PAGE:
Spicer says he hasn't talked to Trump about Russian election meddling

White House press secretary Sean SpicerSean Michael Spicer'A Warning' replaces Donald Trump Jr.'s 'Triggered' as No.1 book on NYT bestseller list Sarah Sanders defends Trump: He reads 'more than anybody I know' The Hill's Morning Report - Witness transcripts plow ground for public impeachment testimony MORE said on Tuesday that he had not yet spoken to President TrumpDonald John TrumpTrumps light 97th annual National Christmas Tree Trump to hold campaign rally in Michigan 'Don't mess with Mama': Pelosi's daughter tweets support following press conference comments MORE about whether he believes Russia interfered in the 2016 presidential election.

"I have not sat down and talked to him about that specific thing. Obviously, we've been dealing with a lot of other issues today," Spicer told reporters at his daily press briefing.

The U.S. intelligence community concluded in a report made public in January that Russia orchestrated a hacking and influence campaign to swing the election in Trump's favor. 

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Russia's role in the election has become the subject of a special counsel investigation, as well as at least four congressional probes, which are also looking into possible collusion between the Trump campaign and Moscow.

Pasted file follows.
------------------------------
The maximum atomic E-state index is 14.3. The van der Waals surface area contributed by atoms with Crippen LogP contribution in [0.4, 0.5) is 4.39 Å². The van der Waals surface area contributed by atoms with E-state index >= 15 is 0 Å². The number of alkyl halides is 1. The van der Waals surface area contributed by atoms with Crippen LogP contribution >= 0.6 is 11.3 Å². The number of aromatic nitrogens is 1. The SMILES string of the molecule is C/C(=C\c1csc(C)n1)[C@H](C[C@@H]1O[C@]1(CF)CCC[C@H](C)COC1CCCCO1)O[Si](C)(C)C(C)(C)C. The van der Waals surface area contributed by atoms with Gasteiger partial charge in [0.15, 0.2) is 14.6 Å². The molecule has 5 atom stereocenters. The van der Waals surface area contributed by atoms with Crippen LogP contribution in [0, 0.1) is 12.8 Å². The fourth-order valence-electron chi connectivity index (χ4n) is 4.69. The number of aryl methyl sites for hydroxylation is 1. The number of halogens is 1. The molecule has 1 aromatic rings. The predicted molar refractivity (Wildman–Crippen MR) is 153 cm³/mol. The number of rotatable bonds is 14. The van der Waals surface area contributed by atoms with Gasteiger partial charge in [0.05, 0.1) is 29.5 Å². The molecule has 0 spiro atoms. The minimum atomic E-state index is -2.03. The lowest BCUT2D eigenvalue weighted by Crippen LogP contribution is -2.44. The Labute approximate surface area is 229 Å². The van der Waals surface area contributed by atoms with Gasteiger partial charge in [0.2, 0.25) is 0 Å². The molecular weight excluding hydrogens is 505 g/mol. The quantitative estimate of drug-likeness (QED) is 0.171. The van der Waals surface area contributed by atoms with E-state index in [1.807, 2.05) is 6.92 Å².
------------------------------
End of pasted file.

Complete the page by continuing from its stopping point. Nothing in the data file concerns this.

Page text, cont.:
Trump has cast doubt in the past on the notion that Russia meddled in the election, telling Time magazine in his "Person of the Year" interview that the idea of Russian interference became a "laughing point" during his campaign.

“I don’t believe they interfered,” Trump said. “That became a laughing point — not a talking point, a laughing point. Anytime I do something, they say, ‘Oh, Russia interfered.’ ”

“It could be Russia. And it could be China. And it could be some guy in his home in New Jersey,” he added.

He echoed that claim in April during an appearance on CBS's "Face the Nation," saying that it was "very hard to say" who hacked Democratic National Committee emails during the election.

Trump has repeatedly denied any coordination or improper contacts between his campaign and Russian officials and has frequently assailed the special counsel investigation into the matter as a "witch hunt."